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Fighting the Loneliness and Isolation That Come With Migraine Pain

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How many of you have ever had a headache? I’m not just talking about a little headache, but a pounding, overwhelming pain that would not stop? In this moment of pain, how many of you would have done anything to make it stop? Was it enjoyable? Was it painful? Did you lay there wishing and praying for the pain to just stop? Most of us have had a headache and know how miserable it makes us feel, but for some, the battle is so much more.

Imagine this pain was not just today, but tomorrow, and the next day, and then another day the following week, and two more days the next week, and five more days the following week, and on and on and on it went. Imagine the pain was not just for one day, or for an entire week. Imagine something as simple as light triggering so much pain that you cannot do the simplest task. Imagine laying in a dark room unable to read, unable to focus on the television, not even able to enjoy many sounds because of the pain it brought.

Now imagine you have no idea when this will occur or how often it will happen. Imagine trying to make plans only to have them sidelined a few hours before the event. Imagine having to cancel on people more times than you can count and wondering if they will get tired of you not being there. Imagine missing out on activities or family events, one after another, never getting to go where you want to go. Think of the frustration that would bring her to your family.

Next, think about how you would feel not just physically but mentally and emotionally at this point, How often would you be ready to give up? How many times would you do anything to stop the pain? Then to make matters worse, picture going from doctor to doctor to doctor to doctor trying to find a solution, and when the solution is finally presented, it is you taking so much medicine that all you can do is go to bed.

Finally, imagine your pain being dismissed. Imagine other saying things like, “Oh yeah I have headaches at times.” Or, “Is there some medicine you can take for this?” Maybe they think you are being overdramatic or just need to “stuck it up,” but no matter how it is conveyed, it is obvious that they simply don’t get it.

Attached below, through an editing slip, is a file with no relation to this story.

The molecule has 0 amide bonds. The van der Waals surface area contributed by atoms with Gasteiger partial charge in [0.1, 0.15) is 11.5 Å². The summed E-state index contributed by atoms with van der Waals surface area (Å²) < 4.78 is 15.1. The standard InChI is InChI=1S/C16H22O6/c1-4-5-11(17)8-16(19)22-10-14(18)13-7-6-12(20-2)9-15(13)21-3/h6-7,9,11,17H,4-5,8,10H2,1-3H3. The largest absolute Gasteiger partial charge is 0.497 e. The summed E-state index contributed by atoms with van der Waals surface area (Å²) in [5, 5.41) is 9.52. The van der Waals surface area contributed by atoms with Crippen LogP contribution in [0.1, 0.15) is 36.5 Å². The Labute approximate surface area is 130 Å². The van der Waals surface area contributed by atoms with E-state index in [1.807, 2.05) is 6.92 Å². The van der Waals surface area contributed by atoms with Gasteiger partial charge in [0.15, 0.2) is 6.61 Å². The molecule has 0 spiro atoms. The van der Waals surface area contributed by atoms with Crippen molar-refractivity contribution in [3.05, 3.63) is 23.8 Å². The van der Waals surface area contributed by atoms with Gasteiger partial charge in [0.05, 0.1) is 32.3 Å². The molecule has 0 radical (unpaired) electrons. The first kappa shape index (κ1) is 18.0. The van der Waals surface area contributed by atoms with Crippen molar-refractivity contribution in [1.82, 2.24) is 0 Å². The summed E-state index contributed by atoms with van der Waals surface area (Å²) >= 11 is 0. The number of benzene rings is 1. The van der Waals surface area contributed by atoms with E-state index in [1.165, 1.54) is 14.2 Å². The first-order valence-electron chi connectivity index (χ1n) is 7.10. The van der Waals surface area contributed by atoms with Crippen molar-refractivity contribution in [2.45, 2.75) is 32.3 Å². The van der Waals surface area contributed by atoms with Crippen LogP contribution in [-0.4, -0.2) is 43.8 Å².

And while the physical pain is a lot to deal with, the mental anguish and struggle are that much more real. You are forced to cancel plans or miss out on activities repeatedly, and you find yourself discouraged and disappointed and frustrated and it feeds and never-ending cycle that can be very hard to breakthrough. Because you can’t do things that other people can you find yourself isolated. You feel lost and often very depressed. You feel guilty for the things you can’t do and have a hard time forgiving yourself.

I have watched some very close to me battle this condition, and I’ve seen them persevere in the face of discouragement and pain, show strengthen and courage through some very hard and scary times, and I’ve been impressed with the strength they have shown as they have walked this path. I’ve also heard them talk about the loneliness of this position and the need for community. And just like so many other parts of illnesses, this condition can lead to isolation, loneliness, depression, and more than anything, the people surrounding them need to show understand, love and seek to find unique ways to care for them.

If you have a friend or family member struggling with this, find a way to reach out and encourage them and help them on their journey. Make sure they know that they are loved and they are not alone. Make sure they know how much they’re cared for. If you are a person with this condition, find your clan. Find those that will surround you and strengthen you and care for you and not hold the uncertainty of this disease against you.

So often we think we have to do something big and dynamic to make an impact on somebody’s life. So many times, something as simple as a kind and encouraging word, a cup of coffee or maybe even washing dishes for them is all it takes. It is in the small acts of love and kindness that we support those who are battling this and many other conditions, and we remind them of their value, that they are important, and that we are thankful we have them in our lives.

Charles Mickles, author, speaker, consultant. He has written, “Mine’s Parkinson’s, What’s Yours?” and “What Christmas Really Is All About?” You can follow his story at Day By Day: My Journey With Parkinson’s.

Getty image by wildpixel

Originally published: June 22, 2021
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